TAMPA, Fla. -- The first baseman described by none other than Brian Cashman as the best hitter in the New York Yankees' organization was just a student. Greg Bird was at Single-A Charleston listening as intently as possible to the guest lecturer. Every word meant something to Bird because of who was saying them and the simple message he was delivering.
It was the crazy Yankees summer of 2013. Alex Rodriguez was on the verge of being suspended for more than a year while simultaneously trying to come back from hip surgery. He was making back-page news daily, leading "SportsCenter" nightly and annoying the Yankees' front office regularly.
But at each stop in the minors on his rehab from hip surgery, A-Rod was allowed to push aside Biogenesis for a few minutes and serve as a teacher. Bird, then in his first season of pro ball, was eager to listen.
“Some of the things that he told us still is some of the best advice I've ever gotten as a hitter, just as far as professional baseball went,” Bird, now in his first big-league camp, said the other day.
A-Rod told Bird and the rest of the Single-A Charleston River Dogs that the higher the level you go, the easier the game becomes -- the stadiums are nicer, the lights are better, the umpires are more precise, on and on. A-Rod also gave practical advice on hitting, making it simple.
In each at-bat since, Bird has taken with him the intelligence that, according to A-Rod, not even in the big leagues can a pitcher fire three straight fastballs on the inside corner on the black.
“He is not even worried about it,” said Bird, a 22-year-old, 6-foot-3, 215-pound, left-handed first baseman. “You can’t worry about the inner half of the plate because if you do, you give up the outer half. You give up off-speed pitches. Just hearing that out of his mouth that first full season was big. It stuck with me ever since.”
Bird not only took in Rodriguez’s advice, he caught A-Rod’s eye. Rodriguez, before Bird was on many top prospects lists, singled out Bird, saying Bird had a swing and an approach that could make him the next great Yankees hitter.
“I've seen enough baseball that you see a guy in a uniform and you see the way it comes off his bat [you can tell],” A-Rod said.
Bird and Aaron Judge -- whom Reggie Jackson compared to Dave Winfield, among others -- are looked at as possibly the future foundation of the Bronx Bombers. While Judge has received a little more publicity, Bird could soon push Mark Teixeira for playing time.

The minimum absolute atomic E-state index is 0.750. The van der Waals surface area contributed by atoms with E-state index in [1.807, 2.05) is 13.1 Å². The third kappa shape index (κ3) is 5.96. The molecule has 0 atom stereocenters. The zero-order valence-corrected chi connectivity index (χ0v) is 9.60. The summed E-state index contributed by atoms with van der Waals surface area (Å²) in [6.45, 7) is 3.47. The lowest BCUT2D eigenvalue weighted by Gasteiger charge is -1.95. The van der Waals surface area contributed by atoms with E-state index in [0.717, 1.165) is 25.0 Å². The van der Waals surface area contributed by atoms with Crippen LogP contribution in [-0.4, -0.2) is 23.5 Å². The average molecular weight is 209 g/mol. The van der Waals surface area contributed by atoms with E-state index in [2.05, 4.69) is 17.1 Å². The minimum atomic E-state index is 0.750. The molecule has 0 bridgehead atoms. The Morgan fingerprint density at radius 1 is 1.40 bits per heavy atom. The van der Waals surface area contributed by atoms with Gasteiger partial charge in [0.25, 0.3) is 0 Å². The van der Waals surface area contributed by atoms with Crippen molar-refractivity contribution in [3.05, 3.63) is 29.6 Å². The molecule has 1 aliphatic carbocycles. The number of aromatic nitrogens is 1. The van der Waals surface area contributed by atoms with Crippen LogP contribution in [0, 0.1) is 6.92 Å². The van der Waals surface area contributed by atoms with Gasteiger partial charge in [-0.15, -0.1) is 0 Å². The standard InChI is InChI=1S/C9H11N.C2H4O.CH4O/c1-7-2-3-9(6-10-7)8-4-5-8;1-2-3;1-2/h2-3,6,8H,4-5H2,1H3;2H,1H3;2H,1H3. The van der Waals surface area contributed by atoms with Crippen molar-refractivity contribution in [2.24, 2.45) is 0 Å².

“You want a hitter who's got high-end hitting ability, high-end plate discipline, high-end power,” Cashman said. “Not just one of them."
Hitting coach Jeff Pentland added, “He has easy power. He doesn't have to swing hard to hit it hard. That’s a good thing.”
In 2014 in Single-A and Double-A, Bird hit .271 with 14 homers and 41 RBIs in 102 games. His OPS was .848.
Cashman said Bird will start 2015 at Double-A Trenton. Cashman also said Bird will dictate when he is promoted by how he plays.
“It is a performance-driven business,” Cashman said.
The head of the Yankees’ amateur scouting, Damon Oppenheimer, is the man who pulled the trigger on drafting Bird out of Aurora, Colorado's Grandview High School in the fifth round in 2011. Bird was a catcher then headed for Arkansas, but the Yankees offered $1.1 million to convince Bird to skip college. For Bird, it was an easy choice.
“I always wanted to play professional baseball,” Bird said.
While A-Rod’s tale offers more than a few cautions, his love for the game is something that can be emulated. When you speak with Bird, you sense that same joy for baseball.
Bird lived his first 10 years in Memphis, Triple-A home to the Cardinals, so he grew up sort of a Cardinals fan, but really he just loved the game, everything about it. Like A-Rod, he just wants to play it, watch it and talk it.
Even at lunch the other day, A-Rod said he sat with Bird and Judge talking about the game. The youngsters asked more questions and listened.
“That tells me they have a chance to be big stars in this league,” A-Rod said.